Later that day, with a belly full of airag, we arrived on the doorstep of Wednesday and Steel’s family ger. Most modern Mongols still exist as their ancestors once did; herding cattle (be it goat, horse, camel or sheep), packing their entire world into one felted ger and moving across the country with the seasons.
I was invited to sit cross-legged on the carpeted floor as Wednesday passed round a bowl of welcome treats. First up was the goat curd aaruul: tangy, sun-dried, tooth-achingly chewy yoghurt straps that have been dried on the roof of the ger. She told me to dip the aaruul in a neighboring bowl of fresh curd, straight out of the goat bleating outside. Curd on curd? Why not. I’m not lactose intolerant.
Next there was vodka. With a penchant for clear liquor that rivals even the Russians, a Mongol party isn’t really a party until someone brings out the communal vodka bowl. That’s right, bowl. I accepted it from Steel, a small, quiet father whose face is webbed with leathery laugh lines; his hands cracked from years spent working his hundred head of livestock. He watched as I take a gulp, silently appraising my drinking ability. He gave his approval with a curt nod of his head.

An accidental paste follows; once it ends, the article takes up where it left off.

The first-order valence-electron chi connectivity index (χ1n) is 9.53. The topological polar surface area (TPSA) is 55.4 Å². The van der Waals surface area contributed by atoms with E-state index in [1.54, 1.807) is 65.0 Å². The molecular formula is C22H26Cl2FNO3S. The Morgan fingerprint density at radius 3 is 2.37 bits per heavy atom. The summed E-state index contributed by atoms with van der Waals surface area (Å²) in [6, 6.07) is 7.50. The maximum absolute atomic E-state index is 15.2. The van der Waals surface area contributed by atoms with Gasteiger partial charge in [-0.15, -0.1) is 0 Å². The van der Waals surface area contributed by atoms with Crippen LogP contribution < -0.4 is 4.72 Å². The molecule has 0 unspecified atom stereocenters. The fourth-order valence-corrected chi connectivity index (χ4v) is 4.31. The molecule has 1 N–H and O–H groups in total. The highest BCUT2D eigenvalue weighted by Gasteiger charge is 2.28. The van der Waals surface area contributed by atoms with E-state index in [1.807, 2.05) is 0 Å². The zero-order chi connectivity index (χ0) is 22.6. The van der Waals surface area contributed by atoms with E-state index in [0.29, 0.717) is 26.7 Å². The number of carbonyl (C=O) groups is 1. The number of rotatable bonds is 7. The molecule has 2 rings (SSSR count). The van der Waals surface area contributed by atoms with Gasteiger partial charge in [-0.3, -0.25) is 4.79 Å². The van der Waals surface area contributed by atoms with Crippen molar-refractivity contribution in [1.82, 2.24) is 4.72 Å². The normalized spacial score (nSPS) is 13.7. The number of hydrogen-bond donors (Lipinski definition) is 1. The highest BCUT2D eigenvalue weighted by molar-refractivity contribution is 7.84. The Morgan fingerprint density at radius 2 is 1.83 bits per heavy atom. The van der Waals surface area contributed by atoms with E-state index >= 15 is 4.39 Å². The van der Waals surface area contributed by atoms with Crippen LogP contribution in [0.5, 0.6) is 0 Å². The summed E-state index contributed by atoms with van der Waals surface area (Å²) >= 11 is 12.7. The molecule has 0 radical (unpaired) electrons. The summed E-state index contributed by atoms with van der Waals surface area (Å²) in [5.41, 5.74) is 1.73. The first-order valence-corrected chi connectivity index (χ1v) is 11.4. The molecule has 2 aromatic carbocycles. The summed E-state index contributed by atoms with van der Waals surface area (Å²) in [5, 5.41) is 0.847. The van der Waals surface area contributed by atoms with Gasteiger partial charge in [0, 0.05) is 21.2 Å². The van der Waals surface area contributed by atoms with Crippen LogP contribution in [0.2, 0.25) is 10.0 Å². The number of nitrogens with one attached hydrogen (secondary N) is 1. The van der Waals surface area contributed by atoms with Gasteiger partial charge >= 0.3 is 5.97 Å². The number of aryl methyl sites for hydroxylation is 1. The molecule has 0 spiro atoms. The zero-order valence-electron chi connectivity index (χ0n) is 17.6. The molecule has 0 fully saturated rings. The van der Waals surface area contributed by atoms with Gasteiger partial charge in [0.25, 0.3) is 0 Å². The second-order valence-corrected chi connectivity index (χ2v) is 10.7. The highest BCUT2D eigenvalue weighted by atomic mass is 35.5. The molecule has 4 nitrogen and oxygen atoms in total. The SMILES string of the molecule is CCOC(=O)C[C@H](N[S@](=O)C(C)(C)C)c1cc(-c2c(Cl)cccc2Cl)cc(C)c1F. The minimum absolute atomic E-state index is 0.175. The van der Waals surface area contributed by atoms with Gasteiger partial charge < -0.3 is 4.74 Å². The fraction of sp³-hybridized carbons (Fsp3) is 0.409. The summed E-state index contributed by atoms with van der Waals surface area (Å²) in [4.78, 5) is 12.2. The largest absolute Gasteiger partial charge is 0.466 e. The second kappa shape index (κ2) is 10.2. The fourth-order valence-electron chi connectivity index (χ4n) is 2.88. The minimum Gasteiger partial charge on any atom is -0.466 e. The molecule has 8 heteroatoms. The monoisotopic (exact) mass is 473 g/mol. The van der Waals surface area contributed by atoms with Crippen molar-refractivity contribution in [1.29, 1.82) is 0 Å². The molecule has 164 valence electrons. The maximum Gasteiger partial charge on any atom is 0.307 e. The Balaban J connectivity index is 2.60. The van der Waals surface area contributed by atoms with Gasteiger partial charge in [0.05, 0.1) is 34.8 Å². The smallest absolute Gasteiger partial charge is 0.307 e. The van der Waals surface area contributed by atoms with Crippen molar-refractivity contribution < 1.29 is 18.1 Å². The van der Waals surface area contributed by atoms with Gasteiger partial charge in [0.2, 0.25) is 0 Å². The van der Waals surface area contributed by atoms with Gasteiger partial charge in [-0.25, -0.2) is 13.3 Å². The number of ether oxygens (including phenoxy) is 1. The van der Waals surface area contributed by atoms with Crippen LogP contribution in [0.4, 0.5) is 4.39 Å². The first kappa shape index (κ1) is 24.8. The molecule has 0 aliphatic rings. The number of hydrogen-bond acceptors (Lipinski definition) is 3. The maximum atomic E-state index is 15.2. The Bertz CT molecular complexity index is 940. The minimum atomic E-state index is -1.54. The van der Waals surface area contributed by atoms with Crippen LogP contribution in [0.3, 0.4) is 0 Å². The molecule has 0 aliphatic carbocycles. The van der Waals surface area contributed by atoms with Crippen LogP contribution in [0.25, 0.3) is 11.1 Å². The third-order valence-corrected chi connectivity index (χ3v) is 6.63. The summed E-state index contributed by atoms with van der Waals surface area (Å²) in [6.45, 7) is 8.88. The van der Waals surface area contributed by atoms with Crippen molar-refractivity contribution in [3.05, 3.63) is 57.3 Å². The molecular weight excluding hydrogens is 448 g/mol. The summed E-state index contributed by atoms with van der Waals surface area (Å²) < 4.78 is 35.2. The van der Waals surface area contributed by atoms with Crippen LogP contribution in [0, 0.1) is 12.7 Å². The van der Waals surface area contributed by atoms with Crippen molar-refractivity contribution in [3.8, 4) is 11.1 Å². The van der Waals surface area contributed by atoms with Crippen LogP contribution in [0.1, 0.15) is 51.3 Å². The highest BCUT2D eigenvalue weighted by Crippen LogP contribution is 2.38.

With fire in my lungs, I passed the bowl to Wednesday who was breastfeeding her six-month-old son. Instead of drinking, she dipped the tip of her right ring finger into the bowl and flicked it above her head, a gesture to the four winds and an offering to the taste gods. The bowl moved around. My Mongolian became more fluent.